From rising interest rates to battling growing inflation and supply
chain issues that don’t show any hint of resolving, warning signs of a
recession are becoming hard to ignore. Despite the state of our
current economy, there are many reasons not to panic about a possible
we all began to emerge from the pandemic in 2021, and Americans
started spending more after being stuck in their homes. Holiday
shopping was up, unemployment numbers were down, and it’s safe to say
that many of us were feeling optimistic about our finances heading
into 2022. However, things began to change with increased labor costs,
stalled supply chains, and rising interest rates.
Could these be signs of a recession?
What Is a Recession?
An economy is considered in a recession after two consecutive quarters
of economic decline. Economic decline is measured by negative gross
domestic product growth. The GDP is reported after the quarter is
complete, meaning it is possible that a recession has already been
underway for a few months before it becomes official. Nowadays, there
are many other factors that are used to measure whether a recession is
occurring, including employment numbers, wholesale-retail sales, and
While recessions can be uncomfortable for us and our finances, they
are a very normal part of the business cycle.
Many of us think of high-interest rates or a stock market crash as the
cause of recessions. But there are a number of factors that can play a
part. Falling housing prices and sales can slow down the economy. If
homeowners begin to lose equity in their homes and cannot take out a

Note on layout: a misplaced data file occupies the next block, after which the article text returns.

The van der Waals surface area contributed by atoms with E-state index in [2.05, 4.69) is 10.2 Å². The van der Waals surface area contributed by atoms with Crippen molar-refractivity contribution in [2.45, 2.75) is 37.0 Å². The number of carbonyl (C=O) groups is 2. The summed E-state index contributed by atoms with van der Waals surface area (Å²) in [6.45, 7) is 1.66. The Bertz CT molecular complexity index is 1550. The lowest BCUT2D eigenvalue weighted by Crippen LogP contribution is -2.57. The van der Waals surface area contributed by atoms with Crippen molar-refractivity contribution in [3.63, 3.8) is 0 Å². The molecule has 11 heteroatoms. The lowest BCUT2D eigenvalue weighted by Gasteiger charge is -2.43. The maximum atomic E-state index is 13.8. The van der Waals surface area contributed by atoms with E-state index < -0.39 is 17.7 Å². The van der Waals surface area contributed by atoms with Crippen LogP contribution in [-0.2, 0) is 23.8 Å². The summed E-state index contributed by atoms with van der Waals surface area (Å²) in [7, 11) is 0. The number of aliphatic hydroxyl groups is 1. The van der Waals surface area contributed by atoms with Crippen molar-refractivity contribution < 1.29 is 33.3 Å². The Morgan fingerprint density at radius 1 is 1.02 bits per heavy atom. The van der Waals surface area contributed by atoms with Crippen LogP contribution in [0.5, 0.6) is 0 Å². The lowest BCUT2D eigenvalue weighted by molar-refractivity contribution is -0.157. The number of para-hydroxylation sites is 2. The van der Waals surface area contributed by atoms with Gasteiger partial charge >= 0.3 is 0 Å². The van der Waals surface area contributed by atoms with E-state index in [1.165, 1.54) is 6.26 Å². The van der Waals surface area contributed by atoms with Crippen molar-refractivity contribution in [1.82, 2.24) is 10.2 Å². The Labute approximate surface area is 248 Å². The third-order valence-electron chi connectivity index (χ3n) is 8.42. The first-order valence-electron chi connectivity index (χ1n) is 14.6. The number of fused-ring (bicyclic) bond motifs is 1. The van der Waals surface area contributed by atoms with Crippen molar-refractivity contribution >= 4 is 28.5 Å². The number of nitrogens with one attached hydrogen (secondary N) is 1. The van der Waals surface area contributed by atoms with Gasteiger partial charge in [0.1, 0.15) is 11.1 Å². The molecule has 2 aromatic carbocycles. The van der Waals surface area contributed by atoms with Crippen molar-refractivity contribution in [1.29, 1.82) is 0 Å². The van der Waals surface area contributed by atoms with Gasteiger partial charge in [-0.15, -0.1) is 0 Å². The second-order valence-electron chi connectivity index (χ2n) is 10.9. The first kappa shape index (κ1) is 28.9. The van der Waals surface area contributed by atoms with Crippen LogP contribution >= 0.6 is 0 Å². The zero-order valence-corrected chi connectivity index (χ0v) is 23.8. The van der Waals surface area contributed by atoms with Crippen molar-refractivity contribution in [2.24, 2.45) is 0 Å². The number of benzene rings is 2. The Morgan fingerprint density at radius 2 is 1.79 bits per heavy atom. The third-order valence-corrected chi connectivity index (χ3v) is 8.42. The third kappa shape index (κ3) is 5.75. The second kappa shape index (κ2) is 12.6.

second mortgage, they may be forced to cut back on their spending.
Panic by consumers can also affect overall spending when people become
nervous about the state of the world and stop spending their money.
Poor business practices have caused recessions in the past. There are
many factors that can affect how we spend or invest our money, and we
need to be prepared for them all.
Recessions Throughout History
The United States has experienced 19 recessions throughout history,
and 14 have happened in the last 100 years. A few of the most
memorable is The Great Depression, caused by the stock market crash of
1929, and the recession caused by the dot-com bubble bursting in 2001.
And of course, many of us remember very well the Great Recession in
2008 caused by the global bank credit crisis.
While they all vary in length and severity, recessions last just under
a year on average. While it may be hard to predict, there are signs we
can look for. Rising interest rates, high inflation, and a negative
yield curve can all be signs a recession may be around the corner. As
mentioned above, while we can try and spot the signs of a recession,
many times they are almost over by the time we recognize them.
Prepare Now – Your Finances Will Thank You Later
While we may not be able to spot a recession before it starts, we can
prepare for one. Between the current interest rate hikes and a
negative yield curve, an increasing number of analysts believe a
recession may be coming. There are things you can do now to prepare
for the financial impact later.
Build up your emergency fund as much as you can. Try to have at least
six months of expenses covered in case of unexpected job loss or
illness. This may mean changing your budget and spending more on
things you need – not necessarily what you want.
If you are investing in the stock market, look at your portfolio.
Consider changing your investments to companies that sell products
people need, such as food or gas, instead of wants like luxury goods
Your short-term assets can also be helpful to you during a recession.
These types of assets are to be used within one year, so they are
ideal to help get you through an economic downturn. These can include
cash, prepaid expenses, or any short-term investments. Relying on a
short-term asset allows you to take advantage of more opportunities
when the economy begins to recover — all of this without having to dip
into any of your long-term investments.
A financial adviser can work with you to come up with the right plan
for you. The biggest takeaways are: Don’t panic and stick with your
plan. Recessions historically don’t last long, and our economy can
come back even stronger.